Lee Rood’s Final Project

13 Sep

“Arizona’s border tighter, arrests down, but at a cost”

Des Moines Register, Sept. 12, 2010

Tucson, Ariz. Two fences – one concrete to block cars, the other barbed wire to block people – cut through a wide valley in the Tohono O’odham Nation Reservation west of Tucson.

Ground sensors and infrared night-vision cameras scan the vast terrain. Teams of Border Patrol agents comb dirt and concrete roads, perch at roadside checkpoints and search the Sonoran Desert by air and ATV.

Welcome to the nation’s busiest border and epicenter of the U.S. immigration debate. In April, Arizona adopted Senate Bill 1070, a polarizing state law that attempted to give state authorities more authority to crack down on illegal immigration. This spring and summer, as an angry electorate clamored for more immigration enforcement, Congress and President Barack Obama committed more federal resources than ever to border security.

What’s happened here since: a sharp drop in apprehensions of people attempting to cross the border, an economic hit because of fewer legal Mexican visitors, and declines in school enrollment.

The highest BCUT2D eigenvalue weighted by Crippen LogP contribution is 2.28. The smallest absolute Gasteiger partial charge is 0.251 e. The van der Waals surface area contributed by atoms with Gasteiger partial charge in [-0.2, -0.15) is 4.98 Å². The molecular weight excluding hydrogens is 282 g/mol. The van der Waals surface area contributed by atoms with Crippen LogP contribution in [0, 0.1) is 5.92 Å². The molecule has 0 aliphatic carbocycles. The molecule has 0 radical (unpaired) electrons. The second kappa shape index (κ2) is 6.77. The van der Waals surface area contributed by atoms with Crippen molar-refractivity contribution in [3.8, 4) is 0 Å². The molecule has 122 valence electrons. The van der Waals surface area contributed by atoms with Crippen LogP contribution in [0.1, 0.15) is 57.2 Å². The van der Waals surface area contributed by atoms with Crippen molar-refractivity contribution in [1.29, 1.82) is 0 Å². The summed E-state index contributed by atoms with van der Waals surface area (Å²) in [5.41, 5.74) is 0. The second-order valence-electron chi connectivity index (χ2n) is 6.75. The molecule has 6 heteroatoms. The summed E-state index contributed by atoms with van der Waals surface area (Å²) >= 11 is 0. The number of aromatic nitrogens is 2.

“More U.S.-Mexico border crime a myth, officials say”

Des Moines Register, Sept. 12, 2010

If you lived hundreds of miles away and listened only to the sound bites leading to passage of Senate Bill 1070, it would be easy to imagine some parts of Arizona as every bit as lawless as fabled Tombstone, circa 1881… But with some 800 federal agents now working in the city of 20,000, crimes affecting local residents are few and far between.

“Utah seeking a balance for immigration solution”

Des Moines Register, Sept. 13, 2010

Salt Lake City — … In Utah, an embarrassing crisis caused some leaders to take a detour from the rush toward a hard-line, restrictionist route. In the works is a pilot program that would balance greater enforcement with business needs and a legal avenue for undocumented immigrants already in the state to keep working.Proponents say they will complete a draft of their plan as soon as this week. They believe it could be a temporary solution some states are looking for as the country awaits the reform missing from Congress.

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